Steamboat businesses look to revive campaign to stress local spending | SteamboatToday.com

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Steamboat businesses look to revive campaign to stress local spending

Steamboat Springs resident Ted Swain tries on a hat Friday while shopping at F.M. Light & Sons.

Shop local events

■ Sweet Treats on Mainstreet, a chocolate tasting event, is from 10 a.m. to 4 p.m. Saturday participating stores. The event is organized by Mainstreet Steamboat Springs to coincide with Small Business Saturday, which is sponsored by American Express.

■ The South Routt Economic Development Council is sponsoring a contest to encourage residents to shop in South Routt. Participants who turn in their receipts totaling $100 spent at South Routt businesses will be eligible to win a one-night stay and dinner at The Steamboat Grand and two lift tickets at Steamboat Ski Area. The drawing will be held on New Year-s Eve at Circle R in Oak Creek.

— If you see people walking the streets of Steamboat this week wearing white buttons emblazoned with "I Shop Steamboat," they've taken a pledge to do all or some of their holiday shopping in Steamboat Springs.

The push for local shopping this holiday season is a partnership among the Steamboat Springs Chamber Resort Association, Mainstreet Steamboat Springs, Steamboat Mountain Village Partnership and the Steamboat Pilot & Today.

It's also part of a two-phase approach toward building awareness of how important local spending is to businesses in Routt County.

The Chamber's board of directors made a local shopping campaign an objective for 2014, Chamber CEO Tom Kern said.

The direction was to revive and redesign a campaign that would stress to full-time and part-time residents why it's important to buy locally.

The Chamber has decided to break that into two parts: holiday and year-round programs.

Pilot & Today Local Sales Manager Laura Tamucci said she decided to do all of her holiday shopping in Steamboat and found others wanted to do the same as she talked about the idea.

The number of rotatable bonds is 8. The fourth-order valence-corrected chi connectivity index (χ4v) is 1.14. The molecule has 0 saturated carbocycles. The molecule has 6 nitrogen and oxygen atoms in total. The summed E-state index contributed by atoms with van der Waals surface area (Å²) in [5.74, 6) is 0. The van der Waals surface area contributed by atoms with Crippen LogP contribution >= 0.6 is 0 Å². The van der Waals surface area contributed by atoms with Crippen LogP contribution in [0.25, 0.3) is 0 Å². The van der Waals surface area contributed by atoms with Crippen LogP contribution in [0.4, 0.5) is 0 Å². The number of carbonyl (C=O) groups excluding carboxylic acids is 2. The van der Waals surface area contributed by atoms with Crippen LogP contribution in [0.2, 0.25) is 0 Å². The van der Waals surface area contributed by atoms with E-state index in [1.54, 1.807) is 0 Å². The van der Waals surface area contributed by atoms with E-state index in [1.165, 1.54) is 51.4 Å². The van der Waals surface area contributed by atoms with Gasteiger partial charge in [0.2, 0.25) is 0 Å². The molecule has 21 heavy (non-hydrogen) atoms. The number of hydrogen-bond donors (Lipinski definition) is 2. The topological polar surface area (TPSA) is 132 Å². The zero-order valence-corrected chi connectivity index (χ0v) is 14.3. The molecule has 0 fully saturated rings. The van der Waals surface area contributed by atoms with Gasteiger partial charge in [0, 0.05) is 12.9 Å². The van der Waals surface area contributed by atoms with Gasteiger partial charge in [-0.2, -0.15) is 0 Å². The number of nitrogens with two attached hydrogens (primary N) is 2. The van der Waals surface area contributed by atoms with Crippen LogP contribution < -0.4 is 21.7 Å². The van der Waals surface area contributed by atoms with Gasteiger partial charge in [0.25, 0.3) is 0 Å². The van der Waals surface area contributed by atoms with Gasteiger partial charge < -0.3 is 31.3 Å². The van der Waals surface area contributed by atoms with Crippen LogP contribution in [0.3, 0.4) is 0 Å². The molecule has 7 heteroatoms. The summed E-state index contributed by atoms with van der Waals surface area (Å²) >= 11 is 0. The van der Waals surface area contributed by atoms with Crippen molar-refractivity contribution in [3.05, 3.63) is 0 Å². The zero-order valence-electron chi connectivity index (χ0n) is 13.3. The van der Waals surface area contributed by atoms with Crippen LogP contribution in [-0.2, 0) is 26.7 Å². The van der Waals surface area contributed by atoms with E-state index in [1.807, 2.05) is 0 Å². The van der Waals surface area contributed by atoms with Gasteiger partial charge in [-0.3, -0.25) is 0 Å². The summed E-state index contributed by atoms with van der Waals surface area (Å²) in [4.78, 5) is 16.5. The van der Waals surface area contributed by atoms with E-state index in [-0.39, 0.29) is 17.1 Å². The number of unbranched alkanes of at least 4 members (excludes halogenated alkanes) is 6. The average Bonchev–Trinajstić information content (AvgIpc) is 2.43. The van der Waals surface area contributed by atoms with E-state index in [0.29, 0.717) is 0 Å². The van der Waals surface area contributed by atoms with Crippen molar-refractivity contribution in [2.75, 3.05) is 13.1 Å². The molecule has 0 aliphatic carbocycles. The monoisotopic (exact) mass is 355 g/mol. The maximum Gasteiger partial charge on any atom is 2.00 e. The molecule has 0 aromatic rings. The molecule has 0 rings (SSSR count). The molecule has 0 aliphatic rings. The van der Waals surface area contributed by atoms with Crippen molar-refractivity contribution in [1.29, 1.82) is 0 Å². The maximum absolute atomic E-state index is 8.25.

The I Shop Steamboat online pledge and coordinated campaign came out of that.

"I thought if we could get a large number of people to commit to shop locally, that would make a big impact for our businesses," Tamucci wrote in an email. "We made the campaign fun with holiday-themed pictures of our celebrity shoppers because holiday shopping should ultimately be a fun experience."

The Pilot & Today, Chamber and Mainstreet have partnered in the past on a local holiday shopping campaign, Tamucci wrote, and they had been discussing other options before settling on I Shop Steamboat.

Those who sign up at http://www.ishopsteamboat.com to shop locally are entered to win weekly prizes of Chamber Bucks and Downtown Dollars with a grand prize winner announced in December.

After the holiday program wraps up, the Chamber's attention will turn toward developing a sustainable, long-term community awareness program to support local shopping.

The last local shopping campaign, which the Pilot & Today was involved in, dropped off as time passed and the effort behind it faded.

Kern said the Chamber has been tasked with figuring out a plan that would be sustainable for an extended period.

Mainstreet Manager Tracy Barnett said that the big push in the past was positive for local businesses and that establishing a year-round program would help during the offseason.

"When people buy locally, the revenue that purchase creates for a business owner stays in the community and recirculates," Kern said.

Local purchasing, employee wages and owner profits are ways that money spent locally can find its way back into the community.

Shopping at businesses that pay local sales tax rather than spending online keeps more money in Steamboat, Kern said.

"None of those out-of-town sources contribute to our local economy," Barnett said.

The most common definition of shopping locally tightens the scope to businesses that are owned or operated by people who live in Steamboat.

Profits from a chain business obviously head to its headquarters and the amount of local purchasing and giving likely is less, but chain stores employ people who live in Steamboat and pay local sales tax the same as businesses owned by Steamboat residents.

"I'd rather have someone choose to purchase things at Walmart in Steamboat than drive and purchase those things in another location," Kern said.

The more residents and second-home owners can be educated about the positive impacts of spending locally, he said, it helps the community as a whole.

To reach Michael Schrantz, call 970-871-4206, email mschrantz@SteamboatToday.com or follow him on Twitter @MLSchrantz